Scroll down to the bottom of the page after you’ve hit the SEARCH button, and the results will show up (as below)
This is important information because depending upon whether you are the client of the inspector, or the Realtor referring the inspector, you may end up with liability that exposes you to hidden costs.
Don’t leave yourself open to unforeseen costs.
If you are the client, employing a Home Inspector, it is YOUR responsibility to ensure your Home Inspector is covered, don’t try to save money by choosing a Home Inspector who is not cleared to perform the Home Inspection, the costs to you can be much higher than the extra charges the Inspector might level for WSIB administration.
If you are a Realtor and you are referring a Home Inspector to your client you may be doubly liable for an unregistered Home Inspector you refer.
The Real Estate and Business Brokers Act, 2002, Ontario Regulation580/05, Code Of Ethics, states in Section 8, Services from Others, “A registrant shall advise a client or customer to obtain services from another person if the registrant is not able to provide the services with reasonable knowledge, skill, judgment and competence or is not authorized by law to provide the services“.
While this doesn’t fully laden the “registrant” (Realtor/Broker/Salesperson) with the requirement to ensure the Inspector is operating legally, Section 5, Conscientious and competent service, etc. and Section 6, Providing opinions, etc. of the regulations close any loophole for failing to perform due diligence in referring a properly registered Inspector when required as these two sections state “A registrant shall provide conscientious service to the registrant’s clients and customers and shall demonstrate reasonable knowledge, skill, judgment and competence in providing those services” and “A registrant shall demonstrate reasonable knowledge, skill, judgment and competence in providing opinions, advice or information to any person in respect of a trade in real estate“.
There is a possibility that if a client is charged by the WSIB and fined for using an Inspector who was not registered for WSIB and performed an inspection that was not exempt, any Realtor referring that Inspector for such an inspection could find themselves either in court defending themselves from a claim of Tortious interference, or defending themselves from a code of Ethics violation at the Real-Estate Council on Ontario (RECO). We strongly recommend all Real-Estate brokers and agents identify if the Inspector they are referring is registered for WSIB and can provide a clearance Certificate is the Inspection warrants it.
What if you are an Inspector?
OntarioACHI has been discussing the inconsistencies, with the Ministry of Labour, the Minister and the WSIB, in the way the policies apply to the Home Inspection profession. It is apparent that their is a complete lack of willingness to change anything by any of these parties. given the inability of even the ombudsman to have any effect on the way in which the WSIB applies policies to injured workers, expectation of changes to the way in which they apply policies that might reduce their income (even though it simultaneously reduces their liability for workers compensation) is akin to expecting to see a flying unicorn.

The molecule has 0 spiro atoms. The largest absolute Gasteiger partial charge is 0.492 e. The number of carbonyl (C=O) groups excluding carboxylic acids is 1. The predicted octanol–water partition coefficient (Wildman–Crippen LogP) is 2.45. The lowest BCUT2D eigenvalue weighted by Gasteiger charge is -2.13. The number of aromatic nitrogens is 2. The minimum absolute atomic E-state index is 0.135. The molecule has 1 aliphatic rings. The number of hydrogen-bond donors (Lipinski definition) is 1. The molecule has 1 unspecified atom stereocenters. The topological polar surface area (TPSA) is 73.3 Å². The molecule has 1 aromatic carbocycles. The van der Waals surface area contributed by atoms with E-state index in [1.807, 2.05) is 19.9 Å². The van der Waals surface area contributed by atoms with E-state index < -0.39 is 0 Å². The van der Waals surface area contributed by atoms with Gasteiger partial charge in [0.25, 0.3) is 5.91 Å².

As an Association that represents all home Inspectors in Ontario, the very Professionals who are affected by these inconsistent policies, we make the following recommendations:
- Ensure you ask all clients the questions that can allow you to establish if a the property is inspected will be exempt from WSIB charges
- Ensure your Inspection agreement contract has clauses in that the client is required to sign that establishes they are aware of the conditions of WSIB coverage
- Make a choice as to whether you are prepared to, or indeed need to, register for WSIB coverage
- Ensure if you choose to be registered that you maintain payments to the WSIB (consult an Accountant to see if there are ways you can mitigate the amount of premiums based upon your income)
- Ensure if you choose NOT to be registered under the WSIB you refuse any inspection that would make you liable for premiums
- Read all the information regarding the WSIB on this website (use the search facility and search WSIB) and ensure you are up-to-date with WSIB regulations
Remember, if you perform an inspection that requires WSIB registration and clearance, and you cannot provide it, you are putting you, your client and possibly the Realtor at risk of penalties under this regulation.